Machilipatnam Block Prints
A form of kalamkari from southern India, where designs are printed, instead of being drawn using a kalam (pen) are known as Machilipatnam block prints. These prints are presently limited to the town of Pedana, near Machilipatnam, Andhra Pradesh. As a trade textile it was known by several names: chintz by the English, sitz by the Dutch and pintado by the Portuguese. Locally, it is also known as addakam (dyeing) and Pedana kalamkari.
The blocks are traditionally carved out of teakwood using the relief process. The dyes are procured from minerals, leaves, flowers and barks of local trees. The colour red, a distinct presence in kalamkari, is made from a solution of alum and tamarind seed powder; the colour black comes from iron ore; violet is derived from indigo; and shades of yellow, such as mustard and lemon, are derived from varying mixes of turmeric and harad (myrobalan). The fabric is soaked in water for three days to remove starch from it. It is then treated with buffalo’s milk and myrobalan, then rinsed and dried for the first stage of printing. The edges of the carved block are pressed onto the cloth, beginning first with outlines and then with filling in colour. If the design is supposed to be polychromatic, the red and black portions are printed first, after which the fabric is rinsed and dried to be prepared for a second round of printing. Once printing is finished, the fabric is boiled in a bath with dyes, creating varying combinations of colour. The fabric is rinsed and dried and after another stage of printing with natural dyes the cycle of rinsing and drying is repeated.
In the Machilipatnam style, the outline drawing is carved on wooden blocks which are then used to print on fabrics. Unlike handpainted kalamkari, which was a smaller setup concentrated as an inter-generational craft, Machilipatnam print production is carried out in karkhanas (commercial workshops) where block making, washing and printing takes place simultaneously. Srikalahasti, the major centre where kalamkari developed, provided patronage to it through religious functions. Machilipatnam, on the other hand, was an important port city from the medieval period and a bustling trade centre. Due to the textile trade and varying influences of Persian, Arab and European traders, the motifs and designs of Machilipatnam block printed fabric were cross-cultural. Textiles were mass-produced in the karkhanas for trade, leading to a prioritisation of decorative function over the narrative function as was done in Srikalahasti kalamkari. Common depictions include geometric formation, floral patterns, twining creepers, animal figures and ornamental arches and niches.
During British rule, Machilipatnam block printing was used to produce textiles for garments as well as for furnishing. While locally it was used for prayer mats, tents and canopies, the European market used it for clothing and bedspreads that were known as palampores. Presently, the craft faces difficult competition from techniques of mechanical printing and digital design. One of the few remaining craftspeople, Pitchuka Srinivas has established a small kalamkari museum for the tradition in the town. The production of kalamkari has been extended to markets of home linens, garments as well as souvenirs and it enjoys a great popularity in the west, where it is routinely exported. Pedana kalamkari received a Geographical Indications (GI) tag in 2013.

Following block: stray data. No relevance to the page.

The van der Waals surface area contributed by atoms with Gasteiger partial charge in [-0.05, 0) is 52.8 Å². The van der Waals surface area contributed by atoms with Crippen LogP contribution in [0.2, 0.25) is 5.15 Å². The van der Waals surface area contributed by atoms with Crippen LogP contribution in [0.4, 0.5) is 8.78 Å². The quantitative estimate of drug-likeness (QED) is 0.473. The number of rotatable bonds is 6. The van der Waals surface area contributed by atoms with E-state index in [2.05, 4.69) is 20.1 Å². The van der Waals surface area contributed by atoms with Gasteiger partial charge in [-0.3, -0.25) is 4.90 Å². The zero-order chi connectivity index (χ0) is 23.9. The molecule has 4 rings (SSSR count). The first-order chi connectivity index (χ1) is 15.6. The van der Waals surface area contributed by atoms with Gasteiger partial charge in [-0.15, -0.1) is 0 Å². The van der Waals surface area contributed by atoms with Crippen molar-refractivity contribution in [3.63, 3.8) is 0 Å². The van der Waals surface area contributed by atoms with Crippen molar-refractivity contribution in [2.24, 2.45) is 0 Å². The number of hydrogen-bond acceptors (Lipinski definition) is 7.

Chari, Pushpa. “Block Beauty.” The Hindu, September 17, 2015. https://www.thehindu.com/features/friday-review/block-beauty/article7659728.ece
Sengupta, Rajarshi. “Kalamkari: An Introduction.” Sahapedia, April 22, 2016. https://www.sahapedia.org/kalamkari-introduction
“Hand Block – Printing/Kalamkari of Machilipatnam, Andhra Pradesh.” Asia InCH, Accessed, September 21, 2021. https://asiainch.org/craft/hand-block-printing-kalamkari-of-andhra-pradesh/
“Kalamkari, the ancient block printing art threatened by digital techniques.” Hindustan Times, May 13, 2018. https://www.hindustantimes.com/art-and-culture/kalamkari-the-ancient-block-printing-art-threatened-by-digital-techniques/story-AhWpKDwakSy8k8z1heBjoI.html
“Place and the process of Pedana kalamkari.” Metaphor Racha. Accessed, September 21, 2021. https://metaphorracha.com/blogs/news/place-and-the-process-of-pedana-kalamkari
Rao, Bindu Gopal. “Pitchuka Srinivas, the lone crusader.” The Hindu, September 21, 2019. https://www.thehindu.com/society/history-and-culture/pitchuka-srinivas-the-lone-crusader/article29469634.ece
Sravani, Maddala and Chiruvoori Ravi Varma. “The Ancient Art of Kalamkari: Problems and Prospects with Special Reference to Pedana, Andhra Pradesh.” International Journal of Science and Research, vol 9, issue 7. July 2020. https://www.ijsr.net/archive/v9i7/SR20713172207.pdf
Umanadh, JBS. “Pedana Kalamkari made of natural colours gets GI tag.” Deccan Herald, November 10, 2013. https://www.deccanherald.com/content/368021/pedana-kalamkari-made-natural-colours.html